The parasitic worm product ES-62 targets myeloid differentiation factor 88-dependent effector mechanisms to suppress antinuclear antibody production and proteinuria in MRL/lpr mice

Rodgers, David T. and McGrath, Mairi A. and Pineda, Miguel A. and Al-Riyami, Lamyaa and Rzepecka, Justyna and Lumb, Felicity and Harnett, William and Harnett, Margaret M. (2015) The parasitic worm product ES-62 targets myeloid differentiation factor 88-dependent effector mechanisms to suppress antinuclear antibody production and proteinuria in MRL/lpr mice. Arthritis and Rheumatology, 67 (4). pp. 1023-1035. ISSN 2326-5205

[img]
Preview
Text (Rodgers-etal-AR2015-the-parasitic-worm-product-ES-62-targets-myeloid)
Rodgers_etal_AR2015_the_parasitic_worm_product_ES_62_targets_myeloid.pdf
Final Published Version
License: Creative Commons Attribution 4.0 logo

Download (1MB)| Preview

    Abstract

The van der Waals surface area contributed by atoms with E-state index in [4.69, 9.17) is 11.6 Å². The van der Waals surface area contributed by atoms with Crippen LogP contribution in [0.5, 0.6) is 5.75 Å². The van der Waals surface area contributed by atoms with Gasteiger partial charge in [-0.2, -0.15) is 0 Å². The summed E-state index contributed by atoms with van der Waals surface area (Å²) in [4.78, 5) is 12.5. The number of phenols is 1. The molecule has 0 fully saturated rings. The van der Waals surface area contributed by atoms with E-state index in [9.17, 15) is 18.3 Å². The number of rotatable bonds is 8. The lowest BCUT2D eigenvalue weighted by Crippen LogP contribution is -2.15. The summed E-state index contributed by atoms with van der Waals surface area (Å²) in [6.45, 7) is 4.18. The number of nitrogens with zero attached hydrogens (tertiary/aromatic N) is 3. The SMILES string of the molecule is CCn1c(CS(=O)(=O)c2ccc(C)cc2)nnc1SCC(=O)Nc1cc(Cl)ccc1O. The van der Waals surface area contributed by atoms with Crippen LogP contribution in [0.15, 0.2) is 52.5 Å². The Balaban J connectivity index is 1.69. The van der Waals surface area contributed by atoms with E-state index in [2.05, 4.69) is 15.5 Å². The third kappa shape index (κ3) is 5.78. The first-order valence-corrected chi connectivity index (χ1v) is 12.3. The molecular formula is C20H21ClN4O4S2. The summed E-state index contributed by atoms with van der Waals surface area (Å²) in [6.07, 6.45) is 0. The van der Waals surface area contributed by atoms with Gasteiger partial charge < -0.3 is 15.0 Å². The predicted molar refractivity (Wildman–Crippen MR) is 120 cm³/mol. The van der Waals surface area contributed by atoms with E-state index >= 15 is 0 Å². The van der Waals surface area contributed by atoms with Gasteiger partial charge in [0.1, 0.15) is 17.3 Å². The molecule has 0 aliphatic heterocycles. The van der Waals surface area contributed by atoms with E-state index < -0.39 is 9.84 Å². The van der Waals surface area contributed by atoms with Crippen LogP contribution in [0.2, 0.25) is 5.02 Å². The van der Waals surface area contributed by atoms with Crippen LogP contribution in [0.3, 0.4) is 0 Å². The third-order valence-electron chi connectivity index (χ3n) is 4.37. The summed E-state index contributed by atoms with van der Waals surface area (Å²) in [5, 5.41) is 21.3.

Objective The hygiene hypothesis suggests that parasitic helminths (worms) protect against the development of autoimmune disease via a serendipitous side effect of worm-derived immunomodulators that concomitantly promote parasite survival and limit host pathology. The aim of this study was to investigate whether ES-62, a phosphorylcholine-containing glycoprotein secreted by the filarial nematode Acanthocheilonema viteae, protects against kidney damage in an MRL/lpr mouse model of systemic lupus erythematosus (SLE). Methods MRL/lpr mice progressively produce high levels of autoantibodies, and the resultant deposition of immune complexes drives kidney pathology. The effects of ES-62 on disease progression were assessed by measurement of proteinuria, assessment of kidney histology, determination of antinuclear antibody (ANA) production and cytokine levels, and flow cytometric analysis of relevant cellular populations. Results ES-62 restored the disrupted balance between effector and regulatory B cells in MRL/lpr mice by inhibiting plasmablast differentiation, with a consequent reduction in ANA production and deposition of immune complexes and C3a in the kidneys. Moreover, by reducing interleukin-22 production, ES-62 may desensitize downstream effector mechanisms in the pathogenesis of kidney disease. Highlighting the therapeutic importance of resetting B cell responses, adoptive transfer of purified splenic B cells from ES-62-treated MRL/lpr mice mimicked the protection afforded by the helminth product. Mechanistically, this reflects down-regulation of myeloid differentiation factor 88 expression by B cells and also kidney cells, resulting in inhibition of pathogenic cross-talk among Toll-like receptor-, C3a-, and immune complex-mediated effector mechanisms. Conclusion This study provides the first demonstration of protection against kidney pathology by a parasitic worm-derived immunomodulator in a model of SLE and suggests therapeutic potential for drugs based on the mechanism of action of ES-62.